Category Archives: Open Conversation Column

Open Conversation: The Encourager, the Connector, the Learner

From Michael – This is a reprint of a column originally published last year in Digitale Biblioteek.

“On average, students in online learning conditions per- formed better than those receiving face-to-face instructi- on”. That was the conclusion of an authoritative report by SRI International commissioned by the US Ministry of Education. The New York Times wrote about it on August 24th: “The report examined the comparative research for on- line versus traditional classroom teaching from 1996 to 2008. Most of the comparative studies were done in colleges and adult continuing-education programs of various kinds, from medical training to the military”2. Michael Stephens recognized much in the report from his own teaching experiences and wrote his reflections on the subject in an inspiring article on the ALA Techsource website. Here is where our conversation starts:

Jan: I like your concluding statement: “library education should be based on an understanding of the foundations of our profession with a huge serving of learning by doing”. The way you teach your own students shows the many benefits from a blended online/live approach under the supervision of an inspirational coach. Your statement also confirms my experiences with the library staff here in Haarlem Netherlands who have followed the blended Learning 2.0 course. They experienced Learning 2.0 as a joyous adventure and augmented their skills rapidly by doing, improvising and asking online and live feed- back from their coach & fellow students. The course provided them much more pleasure than they experienced from former more traditional library training programs. I’m glad the SRI report confirms that blended learning methods using the possibilities of interaction and conversation from web2.0 applications gives students using the apps a lead. The conclusions in the report and the experiences you wrote about on your blog tell me a lot about the future of learning. I agree fully with you but I also have a question. Isn’t this kind of learning very much dependent on someone who is capable of facilitating the group: a real leader of the tribe.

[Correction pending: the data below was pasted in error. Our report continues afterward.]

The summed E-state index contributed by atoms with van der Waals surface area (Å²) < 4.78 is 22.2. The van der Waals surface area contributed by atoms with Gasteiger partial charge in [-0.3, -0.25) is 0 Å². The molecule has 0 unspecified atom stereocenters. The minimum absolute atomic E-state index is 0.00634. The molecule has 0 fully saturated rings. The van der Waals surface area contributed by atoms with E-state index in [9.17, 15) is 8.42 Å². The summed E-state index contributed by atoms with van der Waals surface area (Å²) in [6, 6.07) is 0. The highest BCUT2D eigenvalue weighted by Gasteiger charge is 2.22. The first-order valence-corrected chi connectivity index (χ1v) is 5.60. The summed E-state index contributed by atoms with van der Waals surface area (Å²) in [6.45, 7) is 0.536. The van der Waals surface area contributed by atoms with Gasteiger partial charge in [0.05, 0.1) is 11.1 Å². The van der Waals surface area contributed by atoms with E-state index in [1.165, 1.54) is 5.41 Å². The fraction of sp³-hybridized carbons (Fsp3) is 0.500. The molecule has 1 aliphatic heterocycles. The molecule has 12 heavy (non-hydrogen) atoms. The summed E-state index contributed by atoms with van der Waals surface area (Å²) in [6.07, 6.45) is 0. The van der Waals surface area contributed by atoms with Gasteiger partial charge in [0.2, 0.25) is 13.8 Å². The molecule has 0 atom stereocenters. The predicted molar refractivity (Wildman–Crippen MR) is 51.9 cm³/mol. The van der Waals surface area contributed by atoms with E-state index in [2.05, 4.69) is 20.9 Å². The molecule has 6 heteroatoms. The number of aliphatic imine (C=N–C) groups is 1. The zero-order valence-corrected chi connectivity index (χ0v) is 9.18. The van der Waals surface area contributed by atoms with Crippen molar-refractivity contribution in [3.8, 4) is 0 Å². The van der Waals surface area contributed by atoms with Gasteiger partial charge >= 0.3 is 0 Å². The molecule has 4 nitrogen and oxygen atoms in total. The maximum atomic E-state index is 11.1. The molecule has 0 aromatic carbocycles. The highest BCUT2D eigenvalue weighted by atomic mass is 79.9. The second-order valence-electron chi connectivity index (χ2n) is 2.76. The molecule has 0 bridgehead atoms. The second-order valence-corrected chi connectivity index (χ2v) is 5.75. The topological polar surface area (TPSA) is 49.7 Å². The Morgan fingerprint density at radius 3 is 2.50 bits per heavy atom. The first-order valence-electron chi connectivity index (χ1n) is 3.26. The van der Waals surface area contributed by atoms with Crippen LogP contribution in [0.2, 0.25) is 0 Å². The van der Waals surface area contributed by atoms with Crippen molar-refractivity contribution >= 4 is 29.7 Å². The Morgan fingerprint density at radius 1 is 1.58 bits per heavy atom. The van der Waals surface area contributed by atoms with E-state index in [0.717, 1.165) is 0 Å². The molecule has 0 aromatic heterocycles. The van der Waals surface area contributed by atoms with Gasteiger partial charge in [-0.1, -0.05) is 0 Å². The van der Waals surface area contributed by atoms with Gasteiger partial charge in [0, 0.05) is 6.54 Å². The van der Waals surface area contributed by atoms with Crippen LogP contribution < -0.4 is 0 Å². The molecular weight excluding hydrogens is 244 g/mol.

Michael: Great question. I’m glad your staff at Haarlem excelled in their Learning 2.0 experience and I did pick up on your mention of a coach. I wonder if having a coach for 2.0 learning experiences adds value and motivates participants. I would tend to think it does – a leader, a coach, a mentor, a guide – all can serve the same purpose. What follows is this question: how do we identify and encourage leaders in our profession without simply funneling anyone and everyone who’s been in a library awhile up to management. A coach or leader does not have to be a manager as well. I’d look for these attributes for both learning experiences and team-based work groups in our libraries:

An Encourager: sometimes with new technology or emerging systems, we need a little ‘hand holding’. That might simply be words of encouragement or gentle pushes. This person also encourages and then steps aside to let the the team excel.

A Connector: someone who can facilitate a group to make connections between learning and practice or real world scenarios. Also, this leader connects people within organisations and lets those connections grow.

A Learner in his/her own right: this leader of the tribe is also a continual learner. The minute someone steps back and says ‘I don’t need to understand this’, the encouragement and connections falter.

Jan: The urgent question you ask here makes a challenging con- clusion to this little conversation: “How do we identify and encou- rage leaders in our profession without simply funneling anyone and everyone who’s been in a library awhile up to management. A coach or leader does not have to also be a manager”.

Let’s explore that question thoroughly in our libraries. dib

Open Conversation: Being Human

From Michael – This is a reprint of a column originally published last year in Digitale Biblioteek. It was very nice to finally meet Jan in person at UGUL10.